Puerto Rico Tourism Guide

If you’ve been looking for some ideas as to where to plan your next vacation, use this Puerto Rico tourism guide to help make up your mind. Most people aren’t aware, but Puerto Rico is a territory of the United States, so you don’t even need a passport to visit. Located in the waters where the Caribbean and the Atlantic meet, this little island offers travelers everything from rainforests and beaches to caves and cafes.

  1. Old San Juan This historic district in Puerto Rico was founded by Juan Ponce de Leon. The city is surrounded by walls that were erected in the 16th century when the Spanish first used the area as a military fort. Old San Juan boasts over 400 restored buildings from the Spanish colonial era. La Fortaleza, completed in 1540, was once a fortress and is now used as the governor’s home. Iglesia de San Jose is a church that was built in 1523 and served as the house of worship for descendants of Ponce de Leon. Old San Juan also offers an abundance of shops, restaurants, museums and outside cafes.

  2. Rio Camuy Caves Park This 268-acre park is home to the world’s third largest cave system. The park offers well maintained trails that snake through lush green vegetation. Open air trolleys will take you down to the caves through a 200-foot deep hole. Once in the caves, you will be treated to amazing views of stalactites and stalagmites, ancient limestone carvings, and enormous caverns and chambers. Other areas of the cave system allow access to views of the Camuy River.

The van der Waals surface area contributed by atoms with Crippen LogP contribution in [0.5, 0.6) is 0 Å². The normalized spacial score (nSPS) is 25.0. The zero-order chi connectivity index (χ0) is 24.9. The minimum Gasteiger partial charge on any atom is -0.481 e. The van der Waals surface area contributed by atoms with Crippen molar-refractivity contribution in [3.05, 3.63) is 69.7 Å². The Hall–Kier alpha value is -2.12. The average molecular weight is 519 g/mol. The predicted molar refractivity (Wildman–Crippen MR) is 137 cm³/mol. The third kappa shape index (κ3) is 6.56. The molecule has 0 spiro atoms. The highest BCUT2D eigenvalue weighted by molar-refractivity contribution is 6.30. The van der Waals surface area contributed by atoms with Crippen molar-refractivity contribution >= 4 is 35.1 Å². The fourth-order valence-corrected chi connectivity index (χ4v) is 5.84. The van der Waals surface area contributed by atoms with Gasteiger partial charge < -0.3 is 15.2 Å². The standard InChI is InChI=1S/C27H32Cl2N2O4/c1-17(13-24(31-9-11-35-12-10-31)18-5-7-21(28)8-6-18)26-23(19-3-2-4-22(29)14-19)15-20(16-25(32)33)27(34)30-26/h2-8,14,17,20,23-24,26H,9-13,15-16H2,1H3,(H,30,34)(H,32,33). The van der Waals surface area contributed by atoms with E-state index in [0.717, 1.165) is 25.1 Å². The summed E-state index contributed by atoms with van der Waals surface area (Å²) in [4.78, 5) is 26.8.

3. El Yunque National Forest The only rainforest in the United States National Forest system, El Yunque is home to over 240 species of plants and trees, as well as the endangered Puerto Rican Parrot. There are a handful of trails that twist throughout the rainforest, offering different levels of hiking difficulty. La Coca Falls and La Mina Falls are excellent photo opportunities and you can also find breathtaking views from the top of two towers within the forest system.

  4. Mosquito Bay Also known as Puerto Mosquito, Mosquito Bay is one of the brightest bioluminescent bays in the world and one of Puerto Rico’s more popular attractions. The water in the bay is filled with millions of micro-organisms called dinoflagellates. These organisms emit a light when disturbed, causing the waters to glow blue. The best time to experience the bay is at night, preferably with no moon in the sky. There are tour guides that offer different packages to experience the light show. You can kayak, take a boat ride, and even swim in the luminescent bay.

  5. El Morro Completed in 1539, El Morro is a fort that was designed to protect the city of San Juan from attacks by sea. Registered as a World Heritage site, El Morro is open to the public. For three dollars, you can explore sentry boxes, prison cells, and store rooms, and enjoy a view of the city or the Atlantic Ocean from the top of the fort. There aren’t any concessions, so bring something to drink, as it can get pretty hot walking around in the sun all day.

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